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Posted in 15th Century Reviews Wars of the Roses

review: The Lady of the Rivers

The Lady of the Rivers by Philippa Gregory The third installment of the Cousins’ War series, The Lady of the Rivers features a little known character at the forefront–Jacquetta of Luxembourg, mother of Edward IV’s queen, Elizabeth Woodville. Born the daughter of a French count and supposedly a descendant of the legendary goddess Melusina, she first married the Duke of Bedford, uncle to England’s King Henry VI. This marriage brought her wealth, power, education and an introduction to the dark arts. Though she is gifted with foresight, she doesn’t understand the vague visions that come to her and the few lessons her great-aunt taught her about fortunetelling and cursing remain nearly unused throughout the story. Instead, we follow the court of the childlike Henry VI…

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Posted in 16th Century Reviews Tudor

review: The Constant Princess

The Constant Princess by Philippa Gregory I first read this book years ago when it was newly published and remember it as one of my favorite Philippa Gregory novels. I liked the character of Arthur and Catalina’s descriptions of her life in the palaces of Spain. I do remember thinking the depiction of Henry VII was… different. And I enjoy an unconventional telling, which Gregory always provides. Listening to the book being read aloud makes the repetitious prose less annoying. It actually sounds the way a person thinks–which is probably what the author intends–but reading it on paper it doesn’t have the same effect. The narrator has a pleasant and appropriate voice for historical fiction, with perfect pronunciation of foreign names and words. The story…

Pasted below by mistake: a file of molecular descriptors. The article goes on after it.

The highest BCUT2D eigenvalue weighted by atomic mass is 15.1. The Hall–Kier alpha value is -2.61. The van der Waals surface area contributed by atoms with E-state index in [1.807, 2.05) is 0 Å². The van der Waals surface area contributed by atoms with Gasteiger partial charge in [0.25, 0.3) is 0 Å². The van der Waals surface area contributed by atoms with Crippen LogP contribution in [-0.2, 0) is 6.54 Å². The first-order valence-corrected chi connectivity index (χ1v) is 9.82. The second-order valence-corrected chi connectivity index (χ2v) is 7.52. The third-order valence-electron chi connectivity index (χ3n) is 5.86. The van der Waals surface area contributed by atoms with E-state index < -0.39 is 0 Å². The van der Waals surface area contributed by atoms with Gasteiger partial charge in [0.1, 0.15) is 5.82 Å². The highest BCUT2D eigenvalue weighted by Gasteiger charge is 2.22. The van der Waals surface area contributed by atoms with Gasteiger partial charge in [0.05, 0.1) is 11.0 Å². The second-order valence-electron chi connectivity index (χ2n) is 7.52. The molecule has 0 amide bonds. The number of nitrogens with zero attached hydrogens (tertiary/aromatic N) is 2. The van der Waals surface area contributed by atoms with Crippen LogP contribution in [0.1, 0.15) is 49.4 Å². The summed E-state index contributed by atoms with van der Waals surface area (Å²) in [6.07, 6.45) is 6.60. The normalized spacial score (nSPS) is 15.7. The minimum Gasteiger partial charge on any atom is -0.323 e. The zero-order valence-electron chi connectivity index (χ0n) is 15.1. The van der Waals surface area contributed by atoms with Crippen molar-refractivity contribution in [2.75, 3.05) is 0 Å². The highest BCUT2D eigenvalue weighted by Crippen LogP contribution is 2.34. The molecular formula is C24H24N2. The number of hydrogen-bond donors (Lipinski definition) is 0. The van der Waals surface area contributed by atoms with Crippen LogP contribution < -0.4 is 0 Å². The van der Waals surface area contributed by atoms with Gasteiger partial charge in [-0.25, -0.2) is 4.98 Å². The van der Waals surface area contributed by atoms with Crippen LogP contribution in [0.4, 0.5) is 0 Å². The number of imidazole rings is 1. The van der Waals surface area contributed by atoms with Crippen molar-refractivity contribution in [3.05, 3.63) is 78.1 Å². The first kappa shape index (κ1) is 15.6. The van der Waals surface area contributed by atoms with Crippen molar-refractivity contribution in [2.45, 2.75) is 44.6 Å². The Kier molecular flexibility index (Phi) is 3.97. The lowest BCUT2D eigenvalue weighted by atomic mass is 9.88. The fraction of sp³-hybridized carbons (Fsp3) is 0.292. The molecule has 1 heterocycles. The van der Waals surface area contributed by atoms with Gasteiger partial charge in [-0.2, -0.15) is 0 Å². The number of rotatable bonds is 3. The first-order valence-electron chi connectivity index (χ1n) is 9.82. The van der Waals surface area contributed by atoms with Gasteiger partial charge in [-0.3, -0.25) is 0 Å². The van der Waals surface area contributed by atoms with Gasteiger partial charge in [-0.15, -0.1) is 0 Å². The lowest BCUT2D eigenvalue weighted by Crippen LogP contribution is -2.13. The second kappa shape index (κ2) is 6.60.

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Posted in 16th Century Reviews Tudor

review: The Boleyn Inheritance

The Boleyn Inheritance by Philippa Gregory I listened to this on unabridged audio and have decided Philippa Gregory’s books are much better read aloud than read to oneself. This one is even better than some of the others because it has 3 narrators: Jane Boleyn, Katherine Howard and Anne of Cleves, each doing a perfect job with their role. Jane Boleyn is calculating, haughty and stern, Katherine Howard is silly, breathless and flirty, and Anne of Cleves is sober, resigned and resolute. Jane Boleyn, Lady Rochford–infamously known for sending her husband to the block by giving evidence against him–was living with begrudging relatives when the Duke of Norfolk recalled her to serve Anne of Cleves. Ceaselessly scheming to further the Howard family’s interests, he placed…